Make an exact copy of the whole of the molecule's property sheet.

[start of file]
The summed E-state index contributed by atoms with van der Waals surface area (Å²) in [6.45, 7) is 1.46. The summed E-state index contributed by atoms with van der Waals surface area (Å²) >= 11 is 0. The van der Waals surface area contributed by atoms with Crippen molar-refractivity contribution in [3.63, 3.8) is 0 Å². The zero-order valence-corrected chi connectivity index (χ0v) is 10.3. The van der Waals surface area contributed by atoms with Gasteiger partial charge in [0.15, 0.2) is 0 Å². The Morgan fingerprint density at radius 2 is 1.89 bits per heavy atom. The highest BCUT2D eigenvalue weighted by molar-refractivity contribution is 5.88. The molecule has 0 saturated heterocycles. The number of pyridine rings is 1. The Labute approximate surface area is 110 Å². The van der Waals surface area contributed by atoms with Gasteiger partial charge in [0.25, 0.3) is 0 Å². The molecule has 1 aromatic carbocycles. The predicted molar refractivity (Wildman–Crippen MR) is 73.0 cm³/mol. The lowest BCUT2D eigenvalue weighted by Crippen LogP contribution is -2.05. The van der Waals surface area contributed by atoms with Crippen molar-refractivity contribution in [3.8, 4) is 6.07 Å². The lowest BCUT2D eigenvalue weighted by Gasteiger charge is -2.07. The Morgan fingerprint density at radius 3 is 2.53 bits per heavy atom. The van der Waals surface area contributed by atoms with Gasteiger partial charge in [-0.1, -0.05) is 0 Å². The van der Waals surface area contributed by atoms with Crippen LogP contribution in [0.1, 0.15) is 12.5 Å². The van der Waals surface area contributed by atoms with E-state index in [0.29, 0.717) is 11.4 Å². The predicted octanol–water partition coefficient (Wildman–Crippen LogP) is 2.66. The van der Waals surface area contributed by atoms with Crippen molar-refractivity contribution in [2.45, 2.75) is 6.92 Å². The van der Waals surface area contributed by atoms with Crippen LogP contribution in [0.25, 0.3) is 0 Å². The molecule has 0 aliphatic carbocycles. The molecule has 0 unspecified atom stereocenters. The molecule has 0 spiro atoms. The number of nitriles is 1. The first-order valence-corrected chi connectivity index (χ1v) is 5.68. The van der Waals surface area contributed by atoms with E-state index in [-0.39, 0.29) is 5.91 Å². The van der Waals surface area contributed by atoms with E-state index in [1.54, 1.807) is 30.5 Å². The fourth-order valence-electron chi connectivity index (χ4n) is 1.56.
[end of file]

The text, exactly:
The summed E-state index contributed by atoms with van der Waals surface area (Å²) in [6.45, 7) is 1.46. The summed E-state index contributed by atoms with van der Waals surface area (Å²) >= 11 is 0. The van der Waals surface area contributed by atoms with Crippen molar-refractivity contribution in [3.63, 3.8) is 0 Å². The zero-order valence-corrected chi connectivity index (χ0v) is 10.3. The van der Waals surface area contributed by atoms with Gasteiger partial charge in [0.15, 0.2) is 0 Å². The Morgan fingerprint density at radius 2 is 1.89 bits per heavy atom. The highest BCUT2D eigenvalue weighted by molar-refractivity contribution is 5.88. The molecule has 0 saturated heterocycles. The number of pyridine rings is 1. The Labute approximate surface area is 110 Å². The van der Waals surface area contributed by atoms with Gasteiger partial charge in [0.25, 0.3) is 0 Å². The molecule has 1 aromatic carbocycles. The predicted molar refractivity (Wildman–Crippen MR) is 73.0 cm³/mol. The lowest BCUT2D eigenvalue weighted by Crippen LogP contribution is -2.05. The van der Waals surface area contributed by atoms with Crippen molar-refractivity contribution in [3.8, 4) is 6.07 Å². The lowest BCUT2D eigenvalue weighted by Gasteiger charge is -2.07. The Morgan fingerprint density at radius 3 is 2.53 bits per heavy atom. The van der Waals surface area contributed by atoms with Gasteiger partial charge in [-0.1, -0.05) is 0 Å². The van der Waals surface area contributed by atoms with Crippen LogP contribution in [0.1, 0.15) is 12.5 Å². The van der Waals surface area contributed by atoms with E-state index in [0.29, 0.717) is 11.4 Å². The predicted octanol–water partition coefficient (Wildman–Crippen LogP) is 2.66. The van der Waals surface area contributed by atoms with Crippen molar-refractivity contribution in [2.45, 2.75) is 6.92 Å². The van der Waals surface area contributed by atoms with Crippen LogP contribution in [0.25, 0.3) is 0 Å². The molecule has 0 aliphatic carbocycles. The molecule has 0 unspecified atom stereocenters. The molecule has 0 spiro atoms. The number of nitriles is 1. The first-order valence-corrected chi connectivity index (χ1v) is 5.68. The van der Waals surface area contributed by atoms with E-state index in [-0.39, 0.29) is 5.91 Å². The van der Waals surface area contributed by atoms with E-state index in [1.54, 1.807) is 30.5 Å². The fourth-order valence-electron chi connectivity index (χ4n) is 1.56.